Ask yourself how this story can apply to your relationships. Do you sometimes date partners because it is the popular thing to do? Do you take all the factors into consideration before you make your selection? What do you do when you realise that you have made a poor decision? What do you do when a relationship hurts? After the relationship is over, what do you do with those feelings? Those memories? Do you grow from the lessons learned to build stronger relationships in the future?

Wednesday, January 14, 2009

Why do I keep shoes that I won't wear?

Gazing at the bottom of my closet, again, it is obvious that I still have shoes that I haven't worn in years. I question, "Why do I continue to keep shoes that I can't or won't wear anymore?"

I keep some of them up front, so I can see them each day. I have hopes that today will be the day I start wearing them again. I tell myself, "these shoes were too expensive to just sit here in the closet." My favorite $500 pair of "Jimmy Choo's" shoes come to mind. They are beautiful to the eye. They are the perfect accessories to any dress. They are the kind of shoes that draw everyone's attention to my legs and feet. This is a desired effect when you are single with long, firm, brown legs (at any age). So, why don't I wear them more often? The truth is, the extreme arch that is created by the height of the narrow heal, which places all my weight on the balls of my feet, is excruciatingly painful after just 15 minutes of standing. Plainly put, these shoes are made for sitting only! Any other activity, beyond finding your seat, would result in the kind of despair that you can't hide. Consequently, the shoes rarely leave the my closet, and almost never leave out the front door.

Conversely, there are those shoes that I keep in the back of my closet. They are not so attractive, but oh so comfortable. These shoes are most likely to have an odd color or atypical texture. They only match one outfit, and sometimes you have to stretch to make them palatable with that one outfit. The heals are low, the toes are wide and the soles are thick. There is nothing sexy about these shoes. They just feel good. So, why don't I wear them more often? The answer is simple, I want to look as perky as possible. These shoes, conversely, are a dead give away that I am over forty (LOL). Besides, no one under that age was even around when they were for sale in the stores.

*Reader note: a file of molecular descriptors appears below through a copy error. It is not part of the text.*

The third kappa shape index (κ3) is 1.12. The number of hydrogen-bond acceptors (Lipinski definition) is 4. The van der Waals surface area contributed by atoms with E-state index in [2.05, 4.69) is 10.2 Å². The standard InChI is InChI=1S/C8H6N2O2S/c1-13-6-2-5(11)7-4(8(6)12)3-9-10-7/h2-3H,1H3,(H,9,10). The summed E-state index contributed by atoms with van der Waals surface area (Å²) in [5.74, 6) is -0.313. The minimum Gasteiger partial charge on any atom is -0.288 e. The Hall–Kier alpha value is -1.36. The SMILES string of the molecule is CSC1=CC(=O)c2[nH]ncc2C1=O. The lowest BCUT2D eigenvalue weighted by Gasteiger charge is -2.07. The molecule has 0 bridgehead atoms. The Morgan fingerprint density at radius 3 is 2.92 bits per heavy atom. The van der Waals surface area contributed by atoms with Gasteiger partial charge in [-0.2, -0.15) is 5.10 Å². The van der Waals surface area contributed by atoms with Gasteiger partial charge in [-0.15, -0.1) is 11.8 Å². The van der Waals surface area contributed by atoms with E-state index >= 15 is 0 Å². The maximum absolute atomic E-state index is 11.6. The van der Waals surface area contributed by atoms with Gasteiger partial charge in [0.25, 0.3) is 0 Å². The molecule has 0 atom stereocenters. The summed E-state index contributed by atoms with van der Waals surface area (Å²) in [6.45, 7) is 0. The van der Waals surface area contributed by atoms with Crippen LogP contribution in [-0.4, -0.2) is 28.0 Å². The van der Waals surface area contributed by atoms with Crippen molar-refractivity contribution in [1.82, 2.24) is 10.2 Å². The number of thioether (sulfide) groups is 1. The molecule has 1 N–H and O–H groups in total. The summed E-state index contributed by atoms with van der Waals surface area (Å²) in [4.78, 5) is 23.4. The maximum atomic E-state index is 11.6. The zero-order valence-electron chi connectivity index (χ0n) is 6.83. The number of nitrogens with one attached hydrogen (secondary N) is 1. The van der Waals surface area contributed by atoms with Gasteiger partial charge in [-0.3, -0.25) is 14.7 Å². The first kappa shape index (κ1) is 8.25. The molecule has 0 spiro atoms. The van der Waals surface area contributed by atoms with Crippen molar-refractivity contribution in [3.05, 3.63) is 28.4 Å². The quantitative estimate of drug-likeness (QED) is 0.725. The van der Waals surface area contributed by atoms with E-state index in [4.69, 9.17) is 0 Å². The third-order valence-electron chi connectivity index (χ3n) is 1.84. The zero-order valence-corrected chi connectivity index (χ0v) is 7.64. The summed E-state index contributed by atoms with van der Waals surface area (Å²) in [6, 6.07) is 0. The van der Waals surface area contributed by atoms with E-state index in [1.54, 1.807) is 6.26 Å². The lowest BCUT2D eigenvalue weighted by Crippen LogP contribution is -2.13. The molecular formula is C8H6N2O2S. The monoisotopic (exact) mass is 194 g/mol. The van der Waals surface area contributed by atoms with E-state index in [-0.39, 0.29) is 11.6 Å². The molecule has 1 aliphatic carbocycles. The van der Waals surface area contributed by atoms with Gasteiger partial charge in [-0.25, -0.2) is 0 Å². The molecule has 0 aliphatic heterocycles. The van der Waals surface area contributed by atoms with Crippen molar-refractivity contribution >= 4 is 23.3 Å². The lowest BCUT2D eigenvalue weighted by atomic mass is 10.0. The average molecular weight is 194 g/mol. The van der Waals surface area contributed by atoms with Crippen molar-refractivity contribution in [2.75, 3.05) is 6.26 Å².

So, why can't I separate myself from these shoes? I need to let go of the past, in some cases. I need to come face to face with the fact that I made a poor choice (purchase), in other cases. Either way, I need to remove the clutter in my closet to make room for the new shoes to come. I need to learn from both the good and bad experiences with shoes. I don't need to stop wearing shoes. I just need to be more clear about my motives to buy shoes in the future. Lastly, I need to keep the comfort and the health of my feet at the forefront of all my footwear decisions. Specifically, I need to put my needs first! So, join me in a commitment to throw away all those shoes the you can't or won't wear anymore.